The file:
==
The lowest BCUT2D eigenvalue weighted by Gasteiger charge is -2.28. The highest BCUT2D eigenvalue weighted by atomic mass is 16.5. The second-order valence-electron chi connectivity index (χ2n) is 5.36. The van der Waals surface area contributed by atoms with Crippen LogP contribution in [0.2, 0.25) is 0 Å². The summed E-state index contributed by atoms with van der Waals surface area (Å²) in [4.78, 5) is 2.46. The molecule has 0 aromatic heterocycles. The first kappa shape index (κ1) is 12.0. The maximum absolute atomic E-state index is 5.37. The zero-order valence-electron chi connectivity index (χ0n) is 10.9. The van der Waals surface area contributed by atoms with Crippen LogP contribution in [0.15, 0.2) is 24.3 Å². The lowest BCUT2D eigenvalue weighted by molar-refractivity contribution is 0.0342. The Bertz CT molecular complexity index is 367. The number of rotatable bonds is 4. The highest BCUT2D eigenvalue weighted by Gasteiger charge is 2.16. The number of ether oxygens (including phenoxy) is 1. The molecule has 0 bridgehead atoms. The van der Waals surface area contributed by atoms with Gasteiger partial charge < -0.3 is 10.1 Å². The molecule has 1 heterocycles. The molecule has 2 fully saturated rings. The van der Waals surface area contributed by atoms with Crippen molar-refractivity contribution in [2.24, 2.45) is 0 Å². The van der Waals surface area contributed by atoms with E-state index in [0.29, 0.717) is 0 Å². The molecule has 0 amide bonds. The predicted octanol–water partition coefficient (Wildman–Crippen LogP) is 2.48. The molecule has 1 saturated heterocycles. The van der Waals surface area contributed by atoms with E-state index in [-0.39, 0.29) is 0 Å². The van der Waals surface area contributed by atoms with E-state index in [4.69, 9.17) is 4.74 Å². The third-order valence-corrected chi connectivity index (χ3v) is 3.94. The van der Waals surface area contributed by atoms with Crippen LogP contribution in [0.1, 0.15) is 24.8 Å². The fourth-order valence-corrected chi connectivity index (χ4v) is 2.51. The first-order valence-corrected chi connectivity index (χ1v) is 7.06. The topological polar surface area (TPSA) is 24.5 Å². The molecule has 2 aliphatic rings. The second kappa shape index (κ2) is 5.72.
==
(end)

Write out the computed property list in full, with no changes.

The lowest BCUT2D eigenvalue weighted by Gasteiger charge is -2.28. The highest BCUT2D eigenvalue weighted by atomic mass is 16.5. The second-order valence-electron chi connectivity index (χ2n) is 5.36. The van der Waals surface area contributed by atoms with Crippen LogP contribution in [0.2, 0.25) is 0 Å². The summed E-state index contributed by atoms with van der Waals surface area (Å²) in [4.78, 5) is 2.46. The molecule has 0 aromatic heterocycles. The first kappa shape index (κ1) is 12.0. The maximum absolute atomic E-state index is 5.37. The zero-order valence-electron chi connectivity index (χ0n) is 10.9. The van der Waals surface area contributed by atoms with Crippen LogP contribution in [0.15, 0.2) is 24.3 Å². The lowest BCUT2D eigenvalue weighted by molar-refractivity contribution is 0.0342. The Bertz CT molecular complexity index is 367. The number of rotatable bonds is 4. The highest BCUT2D eigenvalue weighted by Gasteiger charge is 2.16. The number of ether oxygens (including phenoxy) is 1. The molecule has 0 bridgehead atoms. The van der Waals surface area contributed by atoms with Gasteiger partial charge < -0.3 is 10.1 Å². The molecule has 1 heterocycles. The molecule has 2 fully saturated rings. The van der Waals surface area contributed by atoms with Crippen molar-refractivity contribution in [2.24, 2.45) is 0 Å². The van der Waals surface area contributed by atoms with E-state index in [0.29, 0.717) is 0 Å². The molecule has 0 amide bonds. The predicted octanol–water partition coefficient (Wildman–Crippen LogP) is 2.48. The molecule has 1 saturated heterocycles. The van der Waals surface area contributed by atoms with E-state index in [-0.39, 0.29) is 0 Å². The van der Waals surface area contributed by atoms with E-state index in [4.69, 9.17) is 4.74 Å². The third-order valence-corrected chi connectivity index (χ3v) is 3.94. The van der Waals surface area contributed by atoms with Crippen LogP contribution in [0.1, 0.15) is 24.8 Å². The fourth-order valence-corrected chi connectivity index (χ4v) is 2.51. The first-order valence-corrected chi connectivity index (χ1v) is 7.06. The topological polar surface area (TPSA) is 24.5 Å². The molecule has 2 aliphatic rings. The second kappa shape index (κ2) is 5.72.